Also fighting for the Confederacy were two of the Five Civilized Tribes located in Indian Territory and a new, but uncontrolled, Confederate Territory of Arizona. Efforts by certain factions in Maryland to secede were halted by federal imposition of law, while Delaware, though of divided loyalty. A Unionist government in parts of Virginia organized the new state of West Virginia. With the Emancipation Proclamation on January 1,1863, the Union made abolition of slavery a war goal, as Union forces moved southward, large numbers of plantation slaves were freed. Many joined the Union lines, enrolling in service as soldiers and laborers, the most notable advance was Shermans March to the Sea in late 1864. Much of the Confederacys infrastructure was destroyed, including telegraphs, plantations in the path of Shermans forces were severely damaged. Internal movement became increasingly difficult for Southerners, weakening the economy and these losses created an insurmountable disadvantage in men and finance.
Public support for Confederate President Jefferson Daviss administration eroded over time due to repeated military reverses, economic hardships, after four years of campaigning, Richmond was captured by Union forces in April 1865. Shortly afterward, Confederate General Robert E. Lee surrendered to Union General Ulysses S. Grant, President Davis was captured on May 10,1865, and jailed in preparation for a treason trial that was ultimately never held. The U. S. government began a process known as Reconstruction which attempted to resolve the political and constitutional issues of the Civil War. By 1877, the Compromise of 1877 ended Reconstruction in the former Confederate states, Confederate veterans had been temporarily disenfranchised by Reconstruction policy. The prewar South had many areas, the war left the entire region economically devastated by military action, ruined infrastructure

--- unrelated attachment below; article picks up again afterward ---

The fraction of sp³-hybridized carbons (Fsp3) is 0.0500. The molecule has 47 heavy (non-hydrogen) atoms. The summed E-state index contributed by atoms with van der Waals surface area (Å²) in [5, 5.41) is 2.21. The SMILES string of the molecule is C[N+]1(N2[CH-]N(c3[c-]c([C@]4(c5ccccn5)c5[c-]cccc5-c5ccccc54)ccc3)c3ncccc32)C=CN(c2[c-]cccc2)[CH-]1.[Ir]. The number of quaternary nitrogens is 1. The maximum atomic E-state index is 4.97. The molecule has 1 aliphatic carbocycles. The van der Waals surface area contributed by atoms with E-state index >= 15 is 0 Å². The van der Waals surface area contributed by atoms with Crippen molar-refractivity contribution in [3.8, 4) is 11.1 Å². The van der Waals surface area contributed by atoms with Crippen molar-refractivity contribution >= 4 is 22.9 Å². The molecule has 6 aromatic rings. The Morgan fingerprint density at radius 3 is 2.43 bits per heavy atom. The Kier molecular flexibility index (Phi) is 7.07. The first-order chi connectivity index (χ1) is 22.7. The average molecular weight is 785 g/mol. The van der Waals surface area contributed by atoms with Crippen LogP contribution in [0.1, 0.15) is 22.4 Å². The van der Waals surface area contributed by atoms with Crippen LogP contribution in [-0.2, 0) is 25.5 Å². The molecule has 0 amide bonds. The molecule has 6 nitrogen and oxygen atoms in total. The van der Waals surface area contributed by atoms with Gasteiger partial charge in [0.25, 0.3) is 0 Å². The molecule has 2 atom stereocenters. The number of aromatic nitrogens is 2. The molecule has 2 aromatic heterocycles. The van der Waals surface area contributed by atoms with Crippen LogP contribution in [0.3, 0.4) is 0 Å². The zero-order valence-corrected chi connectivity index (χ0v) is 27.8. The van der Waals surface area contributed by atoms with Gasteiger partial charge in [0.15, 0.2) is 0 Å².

Flags of the Confederate States of America
Three successive designs served as the official national flag of the Confederate States of America during its existence from 1861 to 1865. These include flags displayed in states, cities and counties, schools and universities, private organizations and associations, and by individuals. The state flag of Mississippi features the Confederate armys battle flag in the canton, or upper left corner, the only current U. S. state flag to do so. The state flag of Georgia is very similar to the first national flag of the Confederacy, the Stars and Bars, the first official national flag of the Confederacy, often called the Stars and Bars, was flown from March 4,1861, to May 1,1863. It was designed by German/Prussian artist Nicola Marschall in Marion, the Stars and Bars flag was adopted March 4,1861, in the first temporary national capital of Montgomery and raised over the dome of that first Confederate capitol. Marschall designed the Confederate army uniform, one of the first acts of the Provisional Confederate Congress was to create the Committee on the Flag and Seal, chaired by William Porcher Miles, a congressman and Fire-Eater from South Carolina.